STATE ACKNOWLEDGES NONCOMPLIANCE WITH COURT ORDERS IN LONG-STANDING FOSTER-CARE LAWSUIT
Governor agrees to hire new Executive Director of the Department of Family and Children’s Services, which will become a cabinet-level position, and a consulting group to recommend the changes necessary to protect Mississippi children.
Olivia Y. v. Bryant, Case No. 3:04-CV-251-LN, U.S. District Court, Southern District of Mississippi, Jackson Division
Facing an evidentiary hearing for contempt scheduled to begin in federal court on August 10, the state has conceded that it did not meet court-ordered requirements in the 7-year-old lawsuit Olivia Y. v. Bryant intended to reform the state’s foster-care system.
In an Agreed Order signed by U.S. District Judge Tom Lee on July 23, 2015, the state agreed with factual charges made against it in reports submitted by the court-appointed monitor. In the Order, the parties also agreed on steps that will determine whether the plaintiffs will continue to seek a receivership, this time based on specific recommendations from a neutral consulting group, or whether the state can and will make the changes necessary to finally reform the Mississippi foster care system.
The plaintiffs in the lawsuit, who are all of the children in foster care in the state, had asked the court to find the state in contempt of the court orders for reform, and to appoint a receiver to take over the administration of the state’s foster-care system. The state’s admission of noncompliance resolves the first part of the contempt motion. The Order signed by the court today directs the employment of an expert group to make recommendations to achieve compliance and leaves open the question whether a receiver will be required to administer the state’s foster-care system.
The lawsuit was filed in 2004, asserting widespread violations of children’s constitutional rights in the foster-care system. Although the case was settled in 2008, the state has never been in compliance with the terms of the settlement.
This is the second contempt motion filed in the case. After the first motion, a new settlement agreement was approved by the Court but failed to produce necessary results.
“It was clear to us, given the state’s history in implementing these court orders, that the state simply lacks the capacity or the will to run a child-welfare system that protects the children of Mississippi,” said Marcia Robinson Lowry, executive director of A Better Childhood, a national advocacy organization that works on behalf of abused and neglected children. “We have asked the federal court to appoint a receiver to take over the system. However, we think the appointment of a well-qualified expert group to make specific recommendations is an important step forward, and we welcome the governor’s recognition of the depth of the problems.”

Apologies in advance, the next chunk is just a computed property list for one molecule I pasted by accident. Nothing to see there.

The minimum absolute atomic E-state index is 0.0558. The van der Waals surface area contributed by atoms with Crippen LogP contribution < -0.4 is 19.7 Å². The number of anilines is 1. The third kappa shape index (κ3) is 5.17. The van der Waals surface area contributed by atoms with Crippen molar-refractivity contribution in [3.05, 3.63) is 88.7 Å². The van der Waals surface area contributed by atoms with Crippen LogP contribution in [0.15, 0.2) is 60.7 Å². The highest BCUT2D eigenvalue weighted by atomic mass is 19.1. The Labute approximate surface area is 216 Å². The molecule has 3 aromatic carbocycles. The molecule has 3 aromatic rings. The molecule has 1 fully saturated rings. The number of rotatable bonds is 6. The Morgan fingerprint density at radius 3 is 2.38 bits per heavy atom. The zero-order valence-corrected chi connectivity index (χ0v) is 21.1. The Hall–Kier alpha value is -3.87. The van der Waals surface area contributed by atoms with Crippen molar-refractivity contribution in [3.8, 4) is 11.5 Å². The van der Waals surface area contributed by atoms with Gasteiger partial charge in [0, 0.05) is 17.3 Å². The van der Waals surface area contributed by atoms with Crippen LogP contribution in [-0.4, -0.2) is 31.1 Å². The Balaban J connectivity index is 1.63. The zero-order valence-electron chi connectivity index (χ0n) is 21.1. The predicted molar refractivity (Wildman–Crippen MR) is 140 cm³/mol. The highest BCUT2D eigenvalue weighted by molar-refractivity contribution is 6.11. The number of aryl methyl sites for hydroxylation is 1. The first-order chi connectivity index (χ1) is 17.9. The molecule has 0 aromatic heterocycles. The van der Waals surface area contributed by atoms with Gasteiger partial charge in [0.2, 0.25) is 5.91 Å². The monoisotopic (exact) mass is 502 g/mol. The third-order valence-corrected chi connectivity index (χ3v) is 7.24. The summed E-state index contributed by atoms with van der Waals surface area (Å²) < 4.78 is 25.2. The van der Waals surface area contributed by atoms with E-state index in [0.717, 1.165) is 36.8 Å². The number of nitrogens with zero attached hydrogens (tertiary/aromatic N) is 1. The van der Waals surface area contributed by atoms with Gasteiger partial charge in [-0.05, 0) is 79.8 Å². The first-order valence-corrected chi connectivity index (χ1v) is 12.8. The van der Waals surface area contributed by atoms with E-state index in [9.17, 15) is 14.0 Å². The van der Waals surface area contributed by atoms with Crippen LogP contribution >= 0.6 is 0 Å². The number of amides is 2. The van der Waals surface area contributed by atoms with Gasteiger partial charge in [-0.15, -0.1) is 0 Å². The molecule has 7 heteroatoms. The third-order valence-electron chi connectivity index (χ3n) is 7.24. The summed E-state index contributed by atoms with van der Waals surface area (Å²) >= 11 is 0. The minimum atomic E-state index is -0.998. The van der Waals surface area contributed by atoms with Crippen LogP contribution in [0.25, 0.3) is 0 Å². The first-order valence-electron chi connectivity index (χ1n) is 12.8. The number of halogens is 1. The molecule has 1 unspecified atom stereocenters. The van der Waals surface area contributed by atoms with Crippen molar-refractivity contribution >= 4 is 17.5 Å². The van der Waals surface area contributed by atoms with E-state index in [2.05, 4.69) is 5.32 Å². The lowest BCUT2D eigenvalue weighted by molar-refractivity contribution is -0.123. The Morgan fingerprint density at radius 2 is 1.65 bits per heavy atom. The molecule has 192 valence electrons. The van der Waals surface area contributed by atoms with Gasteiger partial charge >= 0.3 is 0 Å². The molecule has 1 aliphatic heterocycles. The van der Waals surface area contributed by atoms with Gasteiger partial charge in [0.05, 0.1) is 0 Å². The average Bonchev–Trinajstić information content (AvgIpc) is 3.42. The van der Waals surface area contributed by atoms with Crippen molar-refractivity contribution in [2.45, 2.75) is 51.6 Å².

The governor has agreed to hire an executive director of the Department of Family and Children’s Services and waive state salary requirements for the director and for members of a senior management team. The state has also agreed to hire a national child-welfare consulting group, the Public Catalyst Group, to conduct an organizational analysis of the state’s foster-care system and recommend whether it should be a free-standing agency, how it should structured, and what the state needs to do to remedy all of its violations of the court-ordered reform plan. The expert group will also recommend qualified applicants for the head of the new agency, from which the governor will select the agency’s new director.
The governor has also agreed to call a special session of the legislature, if necessary, to support the reorganization of the child-welfare system and provide additional appropriations to act on the expert group’s recommendations, if the state agrees to adopt them.
The expert group will complete its work in four months, and after that time the state will decide whether to accept its recommendations and negotiate an additional court order to implement the recommendations with the plaintiffs. If the state fails to accept the expert group’s recommendations, the plaintiff children will immediately ask the court to reinstate the hearing on the contempt motion. In that case, with the state already having admitted to noncompliance, plaintiffs will ask the Court to appoint a receiver to implement the changes that the expert group will have recommended.
Plaintiff children are also represented by Wayne Drinkwater and Michael Bentley of the law firm of Bradley Arant Boult Cummings and by Christian Carbone and Dan Freidman of the law firm of Loeb and Loeb.
According to Drinkwater, “we are glad that the state has agreed that additional help is needed to ensure that the children of Mississippi receive constitutionally acceptable treatment in the state’s foster-care system. If the state accepts and fully implements the recommendations of the expert group, we hope that appointment of a receiver to administer the state’s foster-care system will not be necessary.”
A Better Childhood is a national nonprofit advocacy organization that uses the courts to reform dysfunctional child welfare systems around the country. Marcia Robinson Lowry, A Better Childhood’s executive director, is lead counsel in the Olivia Y. v. Bryant lawsuit since the case was filed in 2004.